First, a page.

The woman who, exactly two months to this date I met once again. I was waiting at an ATM in campus town, pissed that the portly lady in front of me was taking what seemed like eons to make a simple deposit. As I was walking home I heard the carol of her voice beckoning me into shades of recognition.

The woman who thanked me for the bottle of wine, saying that she drank the entire bottle in one sitting the night her husband asked her for a divorce.


It is the summer of smoking cigarettes with this streaming red-haired mermaid one Miss Tara on my back porch, staring into the wild celestial pebbles of the stars overhead the two of us, naked, drinking our newly acquired favorite summer libation Pimms Cup ("Pimms you from behind, baby,"), as the inscrutable hazy eye-lided mystery of the earth tank-topped in the third season of the calendar year, the barometer of the planet aching into heavy streaks of horizontal lavender dissipating into the parallelogram of the west into the blanket of night.



Tara and I who are drinkers. Tara and I who every time we hit the town almost invariably find ourselves enveloped in a swirling vortex of voices and inspiration--recruiting a cavalcade of joyous flesh to accompany us into the laughter and openness of the night. The couple we met in the black bear lounge at Jumers who we partied with the entire night. The husband who remembered me from high school but I have no clue of having ever met before. The summer of hanging out in Bars that give you an empty beer can so that you can clandestinely ash out your smoke when the cops comb through. The old lady who own the bar that let us smoke cigarettes, telling us that "just have a can," as she leaves and tops reel up like drapes, debauchery, sadness, nostalgia, lost joy.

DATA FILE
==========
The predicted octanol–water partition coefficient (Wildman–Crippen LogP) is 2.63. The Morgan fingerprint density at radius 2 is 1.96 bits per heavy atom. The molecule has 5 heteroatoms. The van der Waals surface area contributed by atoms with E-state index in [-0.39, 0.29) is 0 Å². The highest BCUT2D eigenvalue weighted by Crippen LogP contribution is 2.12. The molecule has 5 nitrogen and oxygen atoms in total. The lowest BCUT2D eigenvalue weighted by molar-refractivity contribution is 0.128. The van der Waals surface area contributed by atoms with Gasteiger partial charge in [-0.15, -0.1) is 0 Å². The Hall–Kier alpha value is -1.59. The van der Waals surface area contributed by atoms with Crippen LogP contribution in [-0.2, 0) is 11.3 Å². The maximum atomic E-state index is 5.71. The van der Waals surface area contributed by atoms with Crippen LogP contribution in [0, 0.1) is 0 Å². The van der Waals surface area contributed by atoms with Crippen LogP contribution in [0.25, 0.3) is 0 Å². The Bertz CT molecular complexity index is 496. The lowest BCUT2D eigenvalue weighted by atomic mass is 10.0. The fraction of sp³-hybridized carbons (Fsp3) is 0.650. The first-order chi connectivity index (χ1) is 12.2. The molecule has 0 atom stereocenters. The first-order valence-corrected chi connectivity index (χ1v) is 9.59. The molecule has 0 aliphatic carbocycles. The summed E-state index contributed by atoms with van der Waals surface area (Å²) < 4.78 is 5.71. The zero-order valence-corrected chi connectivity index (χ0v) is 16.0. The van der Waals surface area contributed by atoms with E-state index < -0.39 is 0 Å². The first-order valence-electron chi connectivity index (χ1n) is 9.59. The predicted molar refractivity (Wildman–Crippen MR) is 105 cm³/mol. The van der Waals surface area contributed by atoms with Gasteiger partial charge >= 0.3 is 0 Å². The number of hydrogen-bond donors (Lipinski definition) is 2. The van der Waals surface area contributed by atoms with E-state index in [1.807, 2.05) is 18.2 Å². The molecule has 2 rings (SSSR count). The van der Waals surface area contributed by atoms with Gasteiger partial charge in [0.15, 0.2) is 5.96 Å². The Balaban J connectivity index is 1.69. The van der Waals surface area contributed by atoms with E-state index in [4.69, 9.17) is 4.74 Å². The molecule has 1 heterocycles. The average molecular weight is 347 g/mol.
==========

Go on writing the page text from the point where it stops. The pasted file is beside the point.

Smiles.


Tara who saw a ghost of a woman standing behind me in my apartment the morning we left for Turkey run.


Nights with tatenda. Jamie. Ut. Hanging out at Gormans until four in the morning with Gilbert on free pizza night. Meeting Josh with tara the night of the Allstar game and hearing that there was a writer in Peoria who was already Published in McSweeny's. Getting into an argument with the cool guy at Mike's tap because I can't fucking stand dave eggers.